Mary Magdalene and Jesus Christ loved each other, but not in the romantic way that would make them lovers in many human eyes. They had a deep, abiding love which served as the basis of a close friendship between two fellow servants on each other.
Jesus embodied in His short time on earth the agape, or all-loving spiritual love, of God the Father for creation. Only God can have this perfect, holy love for anyone since no other is perfect. Because He is the truly divine, holy Son of God, Jesus could demonstrate for others what this love is like and how deep it can be. He showed it to all who believed in him, but humanity being less than perfect does not always understand such actions on God or Jesus’ part. This misinterpretation leads many into thinking that because Jesus had any love for Mary Magdalene, it must have been eros, the kind philosophically associated with what most people consider lovers.
Philosophers also use a Greek term, philos, to designate brotherly, or in more modern terms, friendly love. Jesus provided humanity with a prime example of how to show this to others in society by both His words and His deeds. Toward Mary Magdalene, he showed this friendly love by casting seven demons away from her and restoring her physical and mental wholeness.
She in turn reciprocated the love by leaving her former life behind and following Him. Mary traveled with the group of disciples and helped support them from her own means. The combination of this and how Jesus treated her with a dignity and respect not shown to women in that era, where many considered women as property, also contributes to modern scholars and lay people alike wondering if they were lovers.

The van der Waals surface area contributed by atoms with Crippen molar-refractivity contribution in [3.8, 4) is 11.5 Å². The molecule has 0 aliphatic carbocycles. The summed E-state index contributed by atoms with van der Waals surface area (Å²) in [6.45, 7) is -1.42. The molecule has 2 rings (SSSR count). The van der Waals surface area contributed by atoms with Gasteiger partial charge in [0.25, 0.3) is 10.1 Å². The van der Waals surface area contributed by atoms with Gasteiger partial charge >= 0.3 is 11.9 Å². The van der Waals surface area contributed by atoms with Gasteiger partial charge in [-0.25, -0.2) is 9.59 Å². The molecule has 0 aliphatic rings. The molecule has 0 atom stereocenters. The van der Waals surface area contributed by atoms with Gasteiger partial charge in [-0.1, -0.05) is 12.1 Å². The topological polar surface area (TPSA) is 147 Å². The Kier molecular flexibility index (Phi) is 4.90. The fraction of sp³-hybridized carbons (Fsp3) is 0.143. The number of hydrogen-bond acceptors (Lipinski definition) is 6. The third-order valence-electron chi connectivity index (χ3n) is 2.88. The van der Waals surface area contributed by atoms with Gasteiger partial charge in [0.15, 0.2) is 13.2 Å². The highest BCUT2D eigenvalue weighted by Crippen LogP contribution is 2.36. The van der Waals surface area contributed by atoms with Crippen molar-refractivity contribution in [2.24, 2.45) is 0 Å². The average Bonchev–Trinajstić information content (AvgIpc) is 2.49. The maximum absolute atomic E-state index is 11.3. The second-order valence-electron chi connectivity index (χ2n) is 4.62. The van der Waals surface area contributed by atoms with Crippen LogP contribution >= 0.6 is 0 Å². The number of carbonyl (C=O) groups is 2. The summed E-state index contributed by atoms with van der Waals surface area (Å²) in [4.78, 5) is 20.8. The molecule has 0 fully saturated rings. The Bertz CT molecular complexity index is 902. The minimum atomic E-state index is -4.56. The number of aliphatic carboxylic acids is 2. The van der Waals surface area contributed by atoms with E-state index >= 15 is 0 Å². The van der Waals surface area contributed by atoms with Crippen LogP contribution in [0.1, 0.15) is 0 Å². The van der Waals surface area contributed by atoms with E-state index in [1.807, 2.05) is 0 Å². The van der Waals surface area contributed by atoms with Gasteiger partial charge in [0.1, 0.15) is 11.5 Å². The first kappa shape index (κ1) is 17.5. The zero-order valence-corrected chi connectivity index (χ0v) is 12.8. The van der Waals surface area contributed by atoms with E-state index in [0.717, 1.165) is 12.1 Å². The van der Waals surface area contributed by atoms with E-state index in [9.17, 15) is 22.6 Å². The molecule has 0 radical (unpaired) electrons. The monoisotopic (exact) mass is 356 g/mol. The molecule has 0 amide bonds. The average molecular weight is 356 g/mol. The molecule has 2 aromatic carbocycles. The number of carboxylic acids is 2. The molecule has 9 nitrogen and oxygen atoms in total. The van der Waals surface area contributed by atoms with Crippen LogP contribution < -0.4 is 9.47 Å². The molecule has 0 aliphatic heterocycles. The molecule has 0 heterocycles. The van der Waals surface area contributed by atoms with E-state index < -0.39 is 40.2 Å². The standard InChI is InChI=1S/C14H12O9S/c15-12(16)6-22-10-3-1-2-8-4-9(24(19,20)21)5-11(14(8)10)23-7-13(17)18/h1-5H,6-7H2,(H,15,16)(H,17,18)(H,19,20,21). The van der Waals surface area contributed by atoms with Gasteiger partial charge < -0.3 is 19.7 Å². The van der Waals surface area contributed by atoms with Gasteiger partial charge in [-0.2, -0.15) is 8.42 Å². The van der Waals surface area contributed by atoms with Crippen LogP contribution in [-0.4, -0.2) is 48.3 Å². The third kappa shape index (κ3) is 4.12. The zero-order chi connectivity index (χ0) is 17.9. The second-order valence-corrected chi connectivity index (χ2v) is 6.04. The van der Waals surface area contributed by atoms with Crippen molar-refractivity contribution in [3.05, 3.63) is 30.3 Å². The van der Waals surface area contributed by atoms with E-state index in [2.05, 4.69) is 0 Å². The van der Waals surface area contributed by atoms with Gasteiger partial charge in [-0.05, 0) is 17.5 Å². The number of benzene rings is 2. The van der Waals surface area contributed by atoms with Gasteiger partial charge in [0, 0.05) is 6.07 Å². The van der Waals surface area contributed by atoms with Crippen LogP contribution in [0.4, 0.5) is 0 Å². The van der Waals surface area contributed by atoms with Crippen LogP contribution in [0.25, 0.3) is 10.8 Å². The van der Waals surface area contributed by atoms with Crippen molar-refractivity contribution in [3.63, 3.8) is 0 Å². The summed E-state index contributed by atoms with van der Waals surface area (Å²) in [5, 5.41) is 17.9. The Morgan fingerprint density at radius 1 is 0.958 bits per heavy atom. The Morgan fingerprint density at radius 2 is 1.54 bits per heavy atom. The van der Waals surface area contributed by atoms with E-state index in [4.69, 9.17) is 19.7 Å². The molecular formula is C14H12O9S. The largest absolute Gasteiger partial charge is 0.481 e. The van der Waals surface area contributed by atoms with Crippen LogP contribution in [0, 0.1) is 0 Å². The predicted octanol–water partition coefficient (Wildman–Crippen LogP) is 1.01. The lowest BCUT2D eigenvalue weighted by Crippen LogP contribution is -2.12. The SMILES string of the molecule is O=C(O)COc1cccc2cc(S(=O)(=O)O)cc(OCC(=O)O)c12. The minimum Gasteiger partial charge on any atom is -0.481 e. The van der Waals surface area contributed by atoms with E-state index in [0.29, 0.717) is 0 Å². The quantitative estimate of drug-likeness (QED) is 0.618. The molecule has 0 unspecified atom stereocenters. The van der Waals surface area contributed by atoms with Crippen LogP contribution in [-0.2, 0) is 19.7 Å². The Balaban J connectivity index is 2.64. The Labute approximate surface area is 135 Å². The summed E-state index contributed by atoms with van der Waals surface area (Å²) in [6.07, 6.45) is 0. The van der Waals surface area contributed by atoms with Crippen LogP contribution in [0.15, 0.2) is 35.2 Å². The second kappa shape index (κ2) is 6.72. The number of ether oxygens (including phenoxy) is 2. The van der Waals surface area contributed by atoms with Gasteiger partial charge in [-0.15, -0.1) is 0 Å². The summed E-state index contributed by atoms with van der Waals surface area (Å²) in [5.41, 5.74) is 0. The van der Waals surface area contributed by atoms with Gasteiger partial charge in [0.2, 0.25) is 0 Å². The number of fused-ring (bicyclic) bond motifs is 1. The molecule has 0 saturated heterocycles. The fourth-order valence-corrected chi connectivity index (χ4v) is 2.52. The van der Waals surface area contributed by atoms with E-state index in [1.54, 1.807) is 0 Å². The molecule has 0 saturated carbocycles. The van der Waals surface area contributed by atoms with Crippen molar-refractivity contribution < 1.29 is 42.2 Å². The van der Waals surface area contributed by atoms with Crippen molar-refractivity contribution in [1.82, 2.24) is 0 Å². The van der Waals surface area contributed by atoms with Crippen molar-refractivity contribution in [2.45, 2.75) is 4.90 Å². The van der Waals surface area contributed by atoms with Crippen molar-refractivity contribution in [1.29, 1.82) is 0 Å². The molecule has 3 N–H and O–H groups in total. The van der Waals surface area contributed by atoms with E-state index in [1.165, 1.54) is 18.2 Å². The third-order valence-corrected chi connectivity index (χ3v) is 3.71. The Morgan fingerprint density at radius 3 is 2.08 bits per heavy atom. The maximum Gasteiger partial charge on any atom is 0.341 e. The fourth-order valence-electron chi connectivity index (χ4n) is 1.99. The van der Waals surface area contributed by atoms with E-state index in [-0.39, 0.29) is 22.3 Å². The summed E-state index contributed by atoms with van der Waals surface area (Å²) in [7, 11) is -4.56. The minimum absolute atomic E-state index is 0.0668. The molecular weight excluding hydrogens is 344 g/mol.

A less philosophical and more practical way of looking at their relationship means exploring some social mores of the time. Jesus and Mary Magdalene would not have taken each other as lovers because to do so would be committing adultery and therefore sin by having sex outside of marriage. This would have surely cast Jesus out of His role as the Son of God and Savior of humanity from sin, and had it happened, the world might still be waiting to be saved.
Both he and Mary certainly would have been cast out of their society, an effect she would not have wanted to face after having been restored to the community when He cast out the demons from her. Modern scholars have no idea exactly what the demons represent, as they are not named in the Bible. It is only human inference leading anyone to believe that Jesus would cast them out and take her as His lover.
In spite of the fact that the story is a beautiful showing of repentance, only arrogant human inference connects the sinful but unnamed woman who anointed Jesus feet with Mary Magdalene. Going from Luke 7:36 to the end of the chapter, the Bible mentions Jesus telling the Pharisee’s dinner party as well as the woman herself that because she bathed His feet in her tears, dried them with her hair and anointed them with costly perfume, she has done an ultimate act of love for which her sins are forgiven. Often, the word sin, when referred to as something a woman of that time had done, is interpreted as pointing to sexual sin such as adultery and prostitution. Unfortunately for Mary Magdalene, this story comes right before the part where Luke 8:1-4 speaks of the faithful women who accompanied Jesus in ministry and later to His death. As mentioned in the previous paragraph, Mary’s demons had been exorcised well before the mention of the woman taken in sin, and once healed, Mary had devoted her life to serving Jesus.
Thus, a careful and thoughtful scholar of the Bible can see that Jesus Christ and Mary Magdalene did not become lovers in the earthly sense. They did love each other, but in a more pure and holy way than many people experience in their lifetimes. Such love always goes deeper than a typical platonic relationship, but does not lead to erotic love or anything more than a depth of friendship only God can grant between truly deserving people such as Mary Magdalene and Jesus Christ.